Way back in March, after the BoJ’s equity plunge protection had been exposed for all the world to see, we brought you a hilarious set of proclamations from Haruhiko Kuroda who, you’re reminded, is known for surreal soundbites regarding both the effectiveness of unconventional monetary policy and the omnipotence of central banks.
The BoJ’s $90 billion equity portfolio is actually “not large”, Kuroda explained, before adding this amusing bit of color: “stocks aren’t being lifted by the BoJ’s ETF purchases.” You can evaluate the veracity of that statement for yourself using the following chart from WSJ:
Kuroda's comments came on the heels of a Nikkei piece which contained the following rather eye-opening passages:
The central bank's portfolio has a book value of around 5.7 trillion yen. But soaring share prices have lifted its market value past the 10 trillion yen mark -- nearly 2% of the tally for all Tokyo Stock Exchange shares.
The figure makes the BOJ second only to the Government Pension Investment Fund, whose portfolio boasted a market value of 27 trillion yen as of December's end.
Although the central bank does not disclose details of share-buying operations, it frequently steps into the market and buys 30 billion yen to 40 billion yen worth of stocks when equity prices falter in the morning. Its purchases Tuesday reached 35.2 billion yen, underpinning a market that showed signs of a morning struggle. The bank has carried out 20 such operations so far this year.
The stock portfolio's impact on the BOJ's financial health can no longer be ignored.
The bank's net worth is 2.8 trillion yen, while its stock portfolio is worth twice that in book value, or 250% more in market value. Japanese megabank Mitsubishi UFJ Financial Group has a net worth of 14 trillion yen, with its stock portfolio amounting to only 5 trillion yen in market value.
The central bank must book losses when stock prices suffer extraordinarily sharp drops, since its financial health could hurt confidence in the Japanese currency.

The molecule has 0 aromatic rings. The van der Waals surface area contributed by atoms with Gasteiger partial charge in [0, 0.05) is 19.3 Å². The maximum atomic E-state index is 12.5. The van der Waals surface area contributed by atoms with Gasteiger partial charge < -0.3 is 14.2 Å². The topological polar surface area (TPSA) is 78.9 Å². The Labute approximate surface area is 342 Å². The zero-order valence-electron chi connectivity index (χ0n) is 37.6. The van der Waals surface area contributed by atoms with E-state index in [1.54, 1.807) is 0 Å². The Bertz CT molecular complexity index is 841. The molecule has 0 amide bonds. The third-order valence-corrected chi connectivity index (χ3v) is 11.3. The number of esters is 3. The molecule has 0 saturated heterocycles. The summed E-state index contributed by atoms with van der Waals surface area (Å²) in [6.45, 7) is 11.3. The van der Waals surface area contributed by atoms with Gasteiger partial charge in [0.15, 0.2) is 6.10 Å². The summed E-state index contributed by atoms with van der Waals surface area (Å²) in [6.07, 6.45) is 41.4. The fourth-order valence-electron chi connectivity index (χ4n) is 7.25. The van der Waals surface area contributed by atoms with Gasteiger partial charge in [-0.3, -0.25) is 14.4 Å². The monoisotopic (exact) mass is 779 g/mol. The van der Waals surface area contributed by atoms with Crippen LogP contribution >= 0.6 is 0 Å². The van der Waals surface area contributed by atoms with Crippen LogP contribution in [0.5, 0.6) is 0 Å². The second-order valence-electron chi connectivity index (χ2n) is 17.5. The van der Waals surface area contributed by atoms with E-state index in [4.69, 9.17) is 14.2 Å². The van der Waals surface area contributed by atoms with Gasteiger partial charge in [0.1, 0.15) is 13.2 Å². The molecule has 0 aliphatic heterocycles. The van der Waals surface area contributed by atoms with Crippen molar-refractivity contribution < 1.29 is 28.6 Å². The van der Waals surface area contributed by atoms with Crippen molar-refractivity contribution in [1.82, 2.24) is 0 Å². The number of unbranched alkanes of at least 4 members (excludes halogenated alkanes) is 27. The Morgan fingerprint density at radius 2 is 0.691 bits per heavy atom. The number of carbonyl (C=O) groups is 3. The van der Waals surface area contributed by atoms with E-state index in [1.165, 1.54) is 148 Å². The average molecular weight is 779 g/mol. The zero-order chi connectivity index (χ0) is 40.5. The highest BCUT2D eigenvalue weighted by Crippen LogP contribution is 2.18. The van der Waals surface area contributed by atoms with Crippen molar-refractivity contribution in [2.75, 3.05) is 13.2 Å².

Right. In other words: you can’t mark your equity book “held to maturity.”
The problem for the BoJ is that it’s running out of bonds to buy. Literally. Recall our assessment from last month in which we highlighted comments from BofAML and from the IMF, both of which indicate that Kuroda will soon find that the central bank has hit its limit in terms of finding willing sellers and in terms of how far the BoJ can push the QE envelope.
As we said in Septemeber, in 6-9 months, following the next major market swoon when everyone is demanding more action from the BOJ, "suddenly" pundits will have discovered the biggest glitch in the ongoing QE monetization regime, namely that the BOJ simply can not continue its current QE program, let along boost QE as many are increasingly demanding, unless it finds willing sellers, and having already bought everything the single biggest holder of JGBs, the GPIF, had to sell, the BOJ will next shakedown the Post Bank, whose sales of JPY45 trillion in JGBs are critical to keep Japan's QQE going.
Indeed, the IMF notes that in Japan, where there is a limited securitization market, the only "high quality collateral" assets are JGBs, and as a result of the large scale JGB purchases by the JGB, "a supply-demand imbalance can emerge, which could limit the central bank’s ability to achieve its monetary base targets. Such limits may already be reflected in exceptionally low (and sometimes negative) yields on JGBs, amid a large negative term premium, and signs of reduced JGB market liquidity."
For those surprised by the IMF's stark warning and curious how it is possible that the BOJ could have put itself in such a position, here is the explanation:
So far, the BoJ’s share of the government bond market is similar to those of the Federal Reserve and still below the Bank of England (BOE) at the height of their QE programs. Indeed, the BoE held close to 40 percent of the conventional gilt market at one point without causing significant market impairment. Japan is not there yet, as the BoJ held about a quarter of the market at end-2014. But, at the current pace, it will hold about 40 percent of the market by end-2016 and close to 60 percent by end-2018. In other words, beyond 2016, the BoJ’s dominant position in the government bond market will be unprecedented among major advanced economies.